By Kira Jerome, Marketing Intern at Heinz Marketing

There is a generational shift happening within buying committees. Millennials are taking the reigns as decision makers, influencers and project managers. Sure, we all saw it coming eventually—every generation grows up and moves into bigger roles with more influence and responsibility. The question is, are B2B sellers making the necessary changes in their approach in order to find success when it comes to engaging a millennial stakeholder or buying committee?

The following points will provide a bit of guidance and insight as companies consider their approach to marketing, selling, and engaging millennial buyers as this generational shift continues.

Some important things to know about millennials…

They do a large amount of individual research before getting in contact with a salesperson. With so many unbiased tools and research options at their fingertips, talking to a company representative before using these tools seems like putting the cart before the horse. As illustrated by Forbes, the top 4 ways millennials gather information includes product demos, 3rd party user reviews, free trials, and then the vendor or product’s website (in that order).

Millennials trust and prefer having their own experience with the product with unbiased reviews before diving into the self-promoting product content from the company’s website or speaking to a salesperson.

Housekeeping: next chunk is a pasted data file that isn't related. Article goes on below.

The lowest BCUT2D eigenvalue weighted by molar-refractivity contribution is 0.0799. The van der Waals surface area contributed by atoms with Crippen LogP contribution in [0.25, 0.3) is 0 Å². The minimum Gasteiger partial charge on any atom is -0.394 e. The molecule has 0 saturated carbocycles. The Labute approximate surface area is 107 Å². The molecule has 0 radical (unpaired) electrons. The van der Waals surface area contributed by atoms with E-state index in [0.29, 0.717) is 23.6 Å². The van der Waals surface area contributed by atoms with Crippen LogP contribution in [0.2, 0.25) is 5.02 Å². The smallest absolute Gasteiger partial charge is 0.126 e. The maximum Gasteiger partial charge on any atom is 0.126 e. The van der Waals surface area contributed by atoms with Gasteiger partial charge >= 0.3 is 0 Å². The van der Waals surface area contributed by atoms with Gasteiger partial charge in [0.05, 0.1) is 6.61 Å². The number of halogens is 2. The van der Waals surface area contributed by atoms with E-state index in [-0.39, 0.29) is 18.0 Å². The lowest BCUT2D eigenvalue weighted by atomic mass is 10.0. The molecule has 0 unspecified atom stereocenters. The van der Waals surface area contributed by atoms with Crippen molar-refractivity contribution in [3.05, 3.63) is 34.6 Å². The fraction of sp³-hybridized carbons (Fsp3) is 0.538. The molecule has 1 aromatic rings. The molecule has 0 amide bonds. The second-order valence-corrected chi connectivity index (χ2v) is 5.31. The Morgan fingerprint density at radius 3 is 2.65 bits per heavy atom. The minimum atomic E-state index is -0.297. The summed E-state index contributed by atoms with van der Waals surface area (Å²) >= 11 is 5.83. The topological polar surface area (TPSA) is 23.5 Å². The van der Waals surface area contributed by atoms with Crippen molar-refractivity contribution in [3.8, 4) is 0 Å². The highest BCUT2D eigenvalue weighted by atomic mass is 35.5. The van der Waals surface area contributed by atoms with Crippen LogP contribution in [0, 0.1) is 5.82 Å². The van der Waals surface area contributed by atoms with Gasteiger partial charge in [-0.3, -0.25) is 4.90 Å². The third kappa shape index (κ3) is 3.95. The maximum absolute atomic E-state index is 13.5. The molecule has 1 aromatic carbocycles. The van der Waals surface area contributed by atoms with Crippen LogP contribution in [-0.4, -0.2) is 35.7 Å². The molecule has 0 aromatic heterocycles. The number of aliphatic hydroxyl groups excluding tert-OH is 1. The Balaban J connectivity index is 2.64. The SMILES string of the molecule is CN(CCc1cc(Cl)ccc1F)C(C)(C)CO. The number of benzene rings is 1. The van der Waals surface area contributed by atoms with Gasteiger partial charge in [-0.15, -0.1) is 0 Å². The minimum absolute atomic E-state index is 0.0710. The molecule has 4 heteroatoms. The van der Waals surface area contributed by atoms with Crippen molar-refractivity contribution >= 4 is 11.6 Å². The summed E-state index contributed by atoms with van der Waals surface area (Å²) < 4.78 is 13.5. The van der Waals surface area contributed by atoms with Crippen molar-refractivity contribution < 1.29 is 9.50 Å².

That being said, companies should view their online content (including both the website and social media content) as the first “salesperson” or “representative” that a millennial buyer will interact with and gain insight from.

Younger members of this demographic prefer to engage with social media as a form of information as it highlights short pieces of information and focuses on visuals (HBR).

Millennials are more likely to look for solutions to personal problems, or to problems they have been assigned to find a solution for rather than team issues (b2b.snapapp).

Think about what might be troubling a millennial buyer on a personal level based on their title and firm. This brings us to the importance of buyer personas. Organizations should create targeted personas of millennial buyers that include “basic demographic details, behavior, goals, pain points, and buying patterns” (Newberry). Tune in to the engagement channels and communication methods that are most likely to resonate with and influence this demographic, such as social media and live chat options, as this age group finds phone calls interruptive and annoying (Almquist).

Trust is key. When these millennial buyers do reach out to a sales rep, they are usually wanting to “…confirm product limitations and negotiate pricing” (Barcena).

If your sales team is approached by a millennial stakeholder, they are likely already far along in the buying cycle and are looking for specific information. Handling questions or issues honestly and directly makes a big difference in landing a deal with a millennial prospect.

At the end of the day, as this generation continues to move up the corporate ladder, a company will be doing itself a disservice if it doesn’t consider millennial buyers and influencers as part of the buying committee.  To find success in engaging this group, content must be authentic, nonintrusive, and available on a variety of platforms.

I hope these tips give some insight into the minds of the B2B millennial consumer. For more information check out the in-depth research by SnapApp and Heinz Marketing here.